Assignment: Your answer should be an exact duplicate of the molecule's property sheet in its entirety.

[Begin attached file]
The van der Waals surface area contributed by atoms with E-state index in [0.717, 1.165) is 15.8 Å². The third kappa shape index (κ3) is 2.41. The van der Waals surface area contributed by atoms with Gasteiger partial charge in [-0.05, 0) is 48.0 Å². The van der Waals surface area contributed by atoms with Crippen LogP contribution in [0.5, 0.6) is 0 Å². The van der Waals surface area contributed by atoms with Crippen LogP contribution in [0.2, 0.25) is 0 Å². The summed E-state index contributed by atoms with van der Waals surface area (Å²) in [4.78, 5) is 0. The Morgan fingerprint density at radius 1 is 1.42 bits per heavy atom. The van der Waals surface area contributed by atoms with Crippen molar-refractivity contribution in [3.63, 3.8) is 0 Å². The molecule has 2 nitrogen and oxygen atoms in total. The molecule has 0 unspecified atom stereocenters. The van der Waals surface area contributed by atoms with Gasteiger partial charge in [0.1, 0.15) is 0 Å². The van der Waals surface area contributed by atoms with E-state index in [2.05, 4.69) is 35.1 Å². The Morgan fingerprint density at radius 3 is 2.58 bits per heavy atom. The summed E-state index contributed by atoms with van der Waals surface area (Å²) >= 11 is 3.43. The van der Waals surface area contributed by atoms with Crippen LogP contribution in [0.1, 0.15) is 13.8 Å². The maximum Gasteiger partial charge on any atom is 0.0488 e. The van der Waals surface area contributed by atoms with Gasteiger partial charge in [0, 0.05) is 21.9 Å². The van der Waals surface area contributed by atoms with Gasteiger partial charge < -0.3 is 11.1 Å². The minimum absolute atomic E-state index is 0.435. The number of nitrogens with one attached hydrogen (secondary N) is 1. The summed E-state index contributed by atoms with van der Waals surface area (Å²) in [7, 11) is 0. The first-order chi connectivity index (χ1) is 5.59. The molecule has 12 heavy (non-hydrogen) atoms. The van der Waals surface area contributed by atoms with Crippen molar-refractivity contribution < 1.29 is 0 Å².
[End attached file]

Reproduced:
The van der Waals surface area contributed by atoms with E-state index in [0.717, 1.165) is 15.8 Å². The third kappa shape index (κ3) is 2.41. The van der Waals surface area contributed by atoms with Gasteiger partial charge in [-0.05, 0) is 48.0 Å². The van der Waals surface area contributed by atoms with Crippen LogP contribution in [0.5, 0.6) is 0 Å². The van der Waals surface area contributed by atoms with Crippen LogP contribution in [0.2, 0.25) is 0 Å². The summed E-state index contributed by atoms with van der Waals surface area (Å²) in [4.78, 5) is 0. The Morgan fingerprint density at radius 1 is 1.42 bits per heavy atom. The van der Waals surface area contributed by atoms with Crippen molar-refractivity contribution in [3.63, 3.8) is 0 Å². The molecule has 2 nitrogen and oxygen atoms in total. The molecule has 0 unspecified atom stereocenters. The van der Waals surface area contributed by atoms with Gasteiger partial charge in [0.1, 0.15) is 0 Å². The van der Waals surface area contributed by atoms with E-state index in [2.05, 4.69) is 35.1 Å². The Morgan fingerprint density at radius 3 is 2.58 bits per heavy atom. The summed E-state index contributed by atoms with van der Waals surface area (Å²) >= 11 is 3.43. The van der Waals surface area contributed by atoms with Crippen LogP contribution in [0.1, 0.15) is 13.8 Å². The maximum Gasteiger partial charge on any atom is 0.0488 e. The van der Waals surface area contributed by atoms with Gasteiger partial charge in [0, 0.05) is 21.9 Å². The van der Waals surface area contributed by atoms with Gasteiger partial charge < -0.3 is 11.1 Å². The minimum absolute atomic E-state index is 0.435. The number of nitrogens with one attached hydrogen (secondary N) is 1. The summed E-state index contributed by atoms with van der Waals surface area (Å²) in [7, 11) is 0. The first-order chi connectivity index (χ1) is 5.59. The molecule has 12 heavy (non-hydrogen) atoms. The van der Waals surface area contributed by atoms with Crippen molar-refractivity contribution < 1.29 is 0 Å².